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YUNGAS DUST

Zeger pedals off on a rollercoaster bikepacking adventure, looping from La Paz - Bolivia’s capital - through the Yungas jungle on the infamous Yungas Road. Expect stunning snaking dirt roads, smiles, lush landscapes and alpacas...

Leaving the snakepit that is La Paz, the first challenge is a climb up to La Cumbre (4562m), and after a few hours of cycling I found myself immersed in the big, peaceful mountain surrounds; that is until drunk alpaca shepherds chase me to steal some bread. A funny or a scary experience, I am still yet to decide. I pitched my tent just before the mountain pass – out of sight of shepherds –  ready for the descent from the col to the crazy valley road infamously called ‘the Death Road’ (Yungas Road) due to the record number of casualties plummeting off the steep road cliffs over the years. Now the area makes a touristy downhill biking attraction. The shreddy 60-kilometre 3300m descent is a goodun by bike, watching the vegetation change and feeling the humidity pick up. Taking my socks off that night, I had my first visual reminder of what would become a permanent spray tan the coming week – the Yungas dust – humid and hot conditions in combination with dusty roads makes stuff stick as if you’ve just been powder coated.

Aside from the sticky conditions, the trip was a pleasant introduction into the green valleys of Bolivia. What a contrast to the endless barren and dry Altiplano! The people are super kind – I was met with smiles as soon as I took a turn off the touristy Death Road into the less explored small farmer villages of the region. It is the mountains, so – yes – there is a lot of climbing to be done; steepness awaits as the road winds through the coca fields and vegetation. On my third night, I couldn’t find a roadside camping spot due to the engulfing, dense jungle vegetation and ended up pitching my tent at an abandoned hotel that a wealthy German couple once constructed, staying for a day of rest and free algae filled swimming pool dips. No doubt there are some similar hidden gems in this dense pre-jungle. Unexpectedly, I was greeted also by the Afro-Bolivian community which is present in the Yungas; their attire and culture is an eclectic mix of African and indigenous Andean tribe heritage…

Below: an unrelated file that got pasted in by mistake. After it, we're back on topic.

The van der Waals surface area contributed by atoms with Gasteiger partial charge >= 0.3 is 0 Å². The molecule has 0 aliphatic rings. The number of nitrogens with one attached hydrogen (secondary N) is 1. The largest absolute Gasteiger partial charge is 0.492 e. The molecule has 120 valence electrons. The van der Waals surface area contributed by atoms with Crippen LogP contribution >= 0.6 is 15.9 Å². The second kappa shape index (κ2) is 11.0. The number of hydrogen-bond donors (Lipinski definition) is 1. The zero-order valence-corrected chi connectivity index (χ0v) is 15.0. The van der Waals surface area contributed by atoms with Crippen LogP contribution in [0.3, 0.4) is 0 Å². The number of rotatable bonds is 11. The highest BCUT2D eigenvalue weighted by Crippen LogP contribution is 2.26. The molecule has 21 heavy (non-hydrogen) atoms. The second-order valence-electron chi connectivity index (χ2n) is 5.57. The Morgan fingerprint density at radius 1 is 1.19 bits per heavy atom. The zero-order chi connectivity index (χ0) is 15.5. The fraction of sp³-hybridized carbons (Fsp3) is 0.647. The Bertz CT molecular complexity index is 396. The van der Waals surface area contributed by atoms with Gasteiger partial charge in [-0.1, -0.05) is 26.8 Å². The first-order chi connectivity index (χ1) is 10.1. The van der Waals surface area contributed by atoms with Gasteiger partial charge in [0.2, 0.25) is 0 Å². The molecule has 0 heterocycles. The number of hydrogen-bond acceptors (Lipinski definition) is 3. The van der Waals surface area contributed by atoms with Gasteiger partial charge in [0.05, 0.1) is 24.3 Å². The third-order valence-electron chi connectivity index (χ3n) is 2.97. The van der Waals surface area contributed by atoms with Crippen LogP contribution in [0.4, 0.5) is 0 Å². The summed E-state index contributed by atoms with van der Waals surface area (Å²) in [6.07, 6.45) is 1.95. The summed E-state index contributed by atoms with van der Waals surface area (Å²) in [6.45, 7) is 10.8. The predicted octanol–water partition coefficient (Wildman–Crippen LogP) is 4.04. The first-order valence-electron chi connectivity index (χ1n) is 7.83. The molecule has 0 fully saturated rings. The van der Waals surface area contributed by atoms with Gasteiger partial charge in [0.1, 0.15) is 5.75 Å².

In these parts, the heat, humidity and altitude definitely works on your nerves after a while and even basic tasks like finding a flat spot to pitch a tent becomes quite a challenge amongst these steep, dense hills. Somewhat stressed and exhausted, I decided to leave the route and ride towards a small village called Taca, not far off it. Upon arrival, my voice cracked when asking a kind lady if I could pitch my tent. A cocktail of fatigue and relief kicked me right in the tear glands as I sat sobbing on a bench in the central plaza. I tried to explain my tears were happy tears. Here I was, the rough tough solo bikepacking adventurer crying next to his bicycle – no doubt quite an endearing but funny sight, as locals later told me I was the first tourist (gringo) to come through the village this year.

Before I had the chance to say I was alright, just a bit tired and relieved to be in a safe spot, everyone started bringing me snacks & drinks and the local teachers invited me for dinner that night in their small shared house. The less people have, the more they are willing to give. After some dinner, we ended up playing football in the schoolyard – “que pasa chicos this gringo knows how to play ball?!” – until after dark. The villagers warmly waved me out as I the next morning. I rolled away grinning ear to ear – never to forget this emotional spot where my vulnerability was greeted with the most beautiful hospitality. A taste of Yungas fairy dust…

From Taca, I was back on track and the bikepacking vibes were good as I climbed two more days to reach the last mountain pass over 4500m … from which point I’d descend back into La Paz with empty legs and a full heart. There were no trams, but awesome ski lifts to help avoid inner city traffic. After this first solo experience in the Yungas, I can confirm what many solo cyclists had told me before: the lows are lower but the highs are higher. ​Gracias las Yungas, nunca te olvidaré…

CREDITS

Words & Photos
Zeger Dox / @r.ookiemistakes

Route
Cass Gilbert – La-Gira-de-sur-Yungas – 370KM +12000M / @whileoutriding

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